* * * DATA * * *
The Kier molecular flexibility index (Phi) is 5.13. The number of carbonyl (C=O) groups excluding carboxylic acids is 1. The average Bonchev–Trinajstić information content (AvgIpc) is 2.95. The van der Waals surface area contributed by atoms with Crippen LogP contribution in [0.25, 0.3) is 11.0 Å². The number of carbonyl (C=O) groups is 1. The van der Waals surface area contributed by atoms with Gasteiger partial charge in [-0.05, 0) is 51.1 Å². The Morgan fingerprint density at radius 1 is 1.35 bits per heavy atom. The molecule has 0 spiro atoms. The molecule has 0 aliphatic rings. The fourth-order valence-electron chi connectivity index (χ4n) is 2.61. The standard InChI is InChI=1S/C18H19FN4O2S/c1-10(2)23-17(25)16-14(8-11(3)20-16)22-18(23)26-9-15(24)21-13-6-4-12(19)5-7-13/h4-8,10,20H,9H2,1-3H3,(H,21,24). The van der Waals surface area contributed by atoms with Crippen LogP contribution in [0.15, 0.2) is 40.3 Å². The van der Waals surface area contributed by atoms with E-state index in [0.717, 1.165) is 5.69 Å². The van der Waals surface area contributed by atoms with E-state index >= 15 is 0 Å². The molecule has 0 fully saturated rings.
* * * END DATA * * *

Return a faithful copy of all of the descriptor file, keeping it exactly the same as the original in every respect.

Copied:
The Kier molecular flexibility index (Phi) is 5.13. The number of carbonyl (C=O) groups excluding carboxylic acids is 1. The average Bonchev–Trinajstić information content (AvgIpc) is 2.95. The van der Waals surface area contributed by atoms with Crippen LogP contribution in [0.25, 0.3) is 11.0 Å². The number of carbonyl (C=O) groups is 1. The van der Waals surface area contributed by atoms with Gasteiger partial charge in [-0.05, 0) is 51.1 Å². The Morgan fingerprint density at radius 1 is 1.35 bits per heavy atom. The molecule has 0 spiro atoms. The molecule has 0 aliphatic rings. The fourth-order valence-electron chi connectivity index (χ4n) is 2.61. The standard InChI is InChI=1S/C18H19FN4O2S/c1-10(2)23-17(25)16-14(8-11(3)20-16)22-18(23)26-9-15(24)21-13-6-4-12(19)5-7-13/h4-8,10,20H,9H2,1-3H3,(H,21,24). The van der Waals surface area contributed by atoms with Crippen LogP contribution in [0.15, 0.2) is 40.3 Å². The van der Waals surface area contributed by atoms with E-state index in [0.717, 1.165) is 5.69 Å². The van der Waals surface area contributed by atoms with E-state index >= 15 is 0 Å². The molecule has 0 fully saturated rings.